I got to know Bettie Serveert recently, through a friend more proficient in early ‘90s indie rock. If only I had a hip older sister whose tastes had trickled down; unlike him, I didn’t get that luxury. So, in 1992, when this Dutch band’s seminal Palomine was met with an outpour of critical acclaim, I was still rocking bands like Boyz II Men on my hot pink Sony Walkman, unaware of anything outside the reach of Richmond’s pre-Clear Channel pop station, Q94. That was a year after “Motownphilly”, around the time Nirvana broke—but since my mom liked Nevermind I, naturally, didn’t.
10 Mar 2005: Iota Arlington, Virginia
Bettie Serveert continued to elude me until last October. When I first tried on Palomine, the album sounded dated and generic to my ‘aughts-addled ears. With an imagined sneer toward aforementioned friend with hip sister, I almost—eek—sold it. But I gave it another try, and voila, that was that. The first time around I had expected to hear some sonic landmark containing the lost ancestry of my generation’s indie rock, as though this sole album would act as the missing link between then and now. But my generation’s indie rock was too inclusive for this to work, filled with freaky spazcore, pre-‘90s throwbacks, and crunk IDM. What I was hearing was not the sum of ‘90s indie rock, but one of the highlights.
Of course, after seeing Bettie Serveert live, I would say that “indie” isn’t even the band’s shtick. They’re too engaging to be labeled as disaffected hipsters. Their time with Matador, climbing the college rock charts, was probably more a sum of timing, luck, and a helpful Velvet Underground persuasion than anything else.
It’s common hearsay that Bettie Serveert’s other albums don’t compare to Palomine, so I never bothered with them. Upon seeing the band live, I realized my mistake. Maybe those five later albums aren’t as uniformly well-written as Palomine, as most critics agree, but there must be gems on each one—the band packed its live show full of terrific non-Palomine material. And yes, they did pull out a few well-worn, time-traveled, and beautifully-jammed-out songs from that album, the name of which I have used enough already.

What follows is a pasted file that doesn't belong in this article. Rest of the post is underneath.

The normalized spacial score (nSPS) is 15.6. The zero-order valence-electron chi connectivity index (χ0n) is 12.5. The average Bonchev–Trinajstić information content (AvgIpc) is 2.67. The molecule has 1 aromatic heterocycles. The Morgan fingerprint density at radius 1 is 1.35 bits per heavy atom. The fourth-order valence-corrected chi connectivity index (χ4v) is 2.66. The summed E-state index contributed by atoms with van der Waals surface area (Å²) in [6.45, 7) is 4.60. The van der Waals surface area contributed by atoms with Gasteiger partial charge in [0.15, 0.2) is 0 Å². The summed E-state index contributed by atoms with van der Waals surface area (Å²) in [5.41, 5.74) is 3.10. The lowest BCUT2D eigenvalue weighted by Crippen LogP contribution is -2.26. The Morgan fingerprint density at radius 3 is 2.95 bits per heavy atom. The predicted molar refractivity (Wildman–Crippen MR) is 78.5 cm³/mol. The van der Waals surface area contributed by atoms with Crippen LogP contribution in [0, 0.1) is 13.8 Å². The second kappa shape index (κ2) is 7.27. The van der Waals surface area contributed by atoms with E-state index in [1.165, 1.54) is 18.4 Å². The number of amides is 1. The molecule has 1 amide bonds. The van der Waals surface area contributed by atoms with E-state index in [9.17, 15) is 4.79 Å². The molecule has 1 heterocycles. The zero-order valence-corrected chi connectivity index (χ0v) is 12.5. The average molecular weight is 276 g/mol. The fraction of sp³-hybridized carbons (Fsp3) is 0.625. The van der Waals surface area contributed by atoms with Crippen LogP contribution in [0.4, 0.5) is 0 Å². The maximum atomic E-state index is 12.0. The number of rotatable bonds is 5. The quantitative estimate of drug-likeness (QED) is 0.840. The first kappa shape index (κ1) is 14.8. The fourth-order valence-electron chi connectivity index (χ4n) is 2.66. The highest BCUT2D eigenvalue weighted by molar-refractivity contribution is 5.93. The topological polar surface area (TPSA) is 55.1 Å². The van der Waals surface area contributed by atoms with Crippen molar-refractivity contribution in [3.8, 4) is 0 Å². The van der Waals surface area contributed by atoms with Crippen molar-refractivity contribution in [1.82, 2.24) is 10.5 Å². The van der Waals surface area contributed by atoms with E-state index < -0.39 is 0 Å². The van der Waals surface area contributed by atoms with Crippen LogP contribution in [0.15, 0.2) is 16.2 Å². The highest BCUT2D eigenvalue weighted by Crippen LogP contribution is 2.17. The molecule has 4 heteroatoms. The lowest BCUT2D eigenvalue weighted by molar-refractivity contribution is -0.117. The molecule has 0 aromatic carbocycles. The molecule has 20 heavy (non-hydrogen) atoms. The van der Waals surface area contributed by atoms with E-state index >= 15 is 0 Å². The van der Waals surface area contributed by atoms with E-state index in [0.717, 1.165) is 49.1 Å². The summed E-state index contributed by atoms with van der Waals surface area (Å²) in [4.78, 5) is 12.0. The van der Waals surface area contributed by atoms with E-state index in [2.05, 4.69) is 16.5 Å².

And so it comes time to introduce the band. Bettie Serveert is: Carol van Dyk on lead vocals and rhythm guitar; Peter Visser on electric guitar and voice garbler; Herman Bunskoeke on bass; and Reinier Veldman on drums and occasional back-up vox. Together, the band rocked out for most of the show; though at other times, they electrolounged (more on that in a bit). Throughout their performance it was evident that the band’s affection for making music has not dwindled—the stage was, barring occasional gravitas, full of smiles.
I can’t say the songs from Palomine didn’t offer the best moments of the night—“Leg” and “Tom Boy” were absolutely stunning—but “De Diva”, “Hands Off”, and a fun De Artsen (Visser and Bunskoeke’s former band) cover, in which Visser’s distorted vocals took over, did come close.
The band alternated between its more inspired pop-rock and a diluted trip-hop vibe. My concert buddy dubbed the latter “Pink Floyd disco”, but I fear that may be too generous. These songs went for trippy, to be sure, but Van Dyk had to void out most of the character in her voice to achieve that flat effect of bland, moody downtempo. Kudos to the band for testing out different sounds, but the dancey spaceouts felt misplaced betwixt emotionally gripping classics like “Leg”. That song was transformed into a sprawling frenzy of searing, bittersweet guitar solos that no one could possibly have wanted to end. “Wow” is all I have to say about that one.
The band broke out its Bright Eyes’ cover for the penultimate pre-encore song. Maybe I should let it alone; I mean, it’s always cool to hear veterans pay tribute to younger influences, right? But as one who came of age listening to Bright Eyes, I experienced a strong, and negative, reaction: numerous pained winces. The Betties sterilized “Lover I Don’t Have to Love”, with Van Dyk omitting the angriest verse and shying away from the original’s creepy self-loathing. What is left of a Bright Eyes song when Conor Oberst’s trembling throat goes missing? An eerie keyboard part and a boring hook.
Point-by-point criticisms aside, the big picture is this: A collection of best songs from six pretty good albums makes for a fantastic evening. Despite laboring under the Juliana Hatfield curse of early ‘90s success, Bettie Serveert has put out some stellar music over the years, and I regret not knowing the band earlier. This will not happen again, friends; my ears are to the ground, and I refuse to miss a sound. Guess who’s the hip older sister now.
// Notes from the Road
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